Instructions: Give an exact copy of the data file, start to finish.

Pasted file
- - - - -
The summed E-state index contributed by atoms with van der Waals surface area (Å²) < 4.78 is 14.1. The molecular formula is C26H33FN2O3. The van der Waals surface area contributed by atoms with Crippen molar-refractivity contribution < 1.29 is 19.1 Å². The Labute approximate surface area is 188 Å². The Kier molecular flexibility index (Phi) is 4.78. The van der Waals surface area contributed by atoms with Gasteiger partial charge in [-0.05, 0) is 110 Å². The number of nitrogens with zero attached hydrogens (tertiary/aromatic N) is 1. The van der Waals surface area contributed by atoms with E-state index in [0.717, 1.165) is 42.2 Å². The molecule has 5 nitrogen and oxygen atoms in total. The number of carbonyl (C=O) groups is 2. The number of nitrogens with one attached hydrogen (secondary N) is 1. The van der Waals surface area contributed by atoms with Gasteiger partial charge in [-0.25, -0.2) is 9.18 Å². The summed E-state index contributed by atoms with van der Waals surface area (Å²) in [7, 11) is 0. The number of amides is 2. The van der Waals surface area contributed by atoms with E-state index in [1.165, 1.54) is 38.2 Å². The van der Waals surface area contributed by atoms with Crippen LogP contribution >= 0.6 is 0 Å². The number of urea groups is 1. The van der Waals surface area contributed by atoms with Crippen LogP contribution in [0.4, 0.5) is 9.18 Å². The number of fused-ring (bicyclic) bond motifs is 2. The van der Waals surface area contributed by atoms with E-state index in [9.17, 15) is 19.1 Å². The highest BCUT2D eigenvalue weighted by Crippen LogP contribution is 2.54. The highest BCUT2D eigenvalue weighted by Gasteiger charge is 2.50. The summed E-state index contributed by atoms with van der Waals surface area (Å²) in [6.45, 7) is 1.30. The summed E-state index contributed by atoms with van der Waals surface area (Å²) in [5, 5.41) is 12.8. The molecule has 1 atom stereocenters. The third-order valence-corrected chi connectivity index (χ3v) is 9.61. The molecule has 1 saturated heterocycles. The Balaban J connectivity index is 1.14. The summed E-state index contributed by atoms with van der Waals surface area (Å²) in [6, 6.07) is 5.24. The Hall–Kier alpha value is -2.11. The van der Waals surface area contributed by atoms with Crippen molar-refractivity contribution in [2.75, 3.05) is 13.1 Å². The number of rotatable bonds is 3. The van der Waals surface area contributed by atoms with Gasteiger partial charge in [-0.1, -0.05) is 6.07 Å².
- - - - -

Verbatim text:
The summed E-state index contributed by atoms with van der Waals surface area (Å²) < 4.78 is 14.1. The molecular formula is C26H33FN2O3. The van der Waals surface area contributed by atoms with Crippen molar-refractivity contribution < 1.29 is 19.1 Å². The Labute approximate surface area is 188 Å². The Kier molecular flexibility index (Phi) is 4.78. The van der Waals surface area contributed by atoms with Gasteiger partial charge in [-0.05, 0) is 110 Å². The number of nitrogens with zero attached hydrogens (tertiary/aromatic N) is 1. The van der Waals surface area contributed by atoms with E-state index in [0.717, 1.165) is 42.2 Å². The molecule has 5 nitrogen and oxygen atoms in total. The number of carbonyl (C=O) groups is 2. The number of nitrogens with one attached hydrogen (secondary N) is 1. The van der Waals surface area contributed by atoms with Gasteiger partial charge in [-0.25, -0.2) is 9.18 Å². The summed E-state index contributed by atoms with van der Waals surface area (Å²) in [7, 11) is 0. The number of amides is 2. The van der Waals surface area contributed by atoms with E-state index in [1.165, 1.54) is 38.2 Å². The van der Waals surface area contributed by atoms with Crippen LogP contribution >= 0.6 is 0 Å². The number of urea groups is 1. The van der Waals surface area contributed by atoms with Crippen LogP contribution in [0.4, 0.5) is 9.18 Å². The number of fused-ring (bicyclic) bond motifs is 2. The van der Waals surface area contributed by atoms with E-state index in [9.17, 15) is 19.1 Å². The highest BCUT2D eigenvalue weighted by Crippen LogP contribution is 2.54. The highest BCUT2D eigenvalue weighted by Gasteiger charge is 2.50. The summed E-state index contributed by atoms with van der Waals surface area (Å²) in [6.45, 7) is 1.30. The summed E-state index contributed by atoms with van der Waals surface area (Å²) in [5, 5.41) is 12.8. The molecule has 1 atom stereocenters. The third-order valence-corrected chi connectivity index (χ3v) is 9.61. The molecule has 1 saturated heterocycles. The Balaban J connectivity index is 1.14. The summed E-state index contributed by atoms with van der Waals surface area (Å²) in [6, 6.07) is 5.24. The Hall–Kier alpha value is -2.11. The van der Waals surface area contributed by atoms with Crippen molar-refractivity contribution in [2.75, 3.05) is 13.1 Å². The number of rotatable bonds is 3. The van der Waals surface area contributed by atoms with Gasteiger partial charge in [-0.1, -0.05) is 6.07 Å².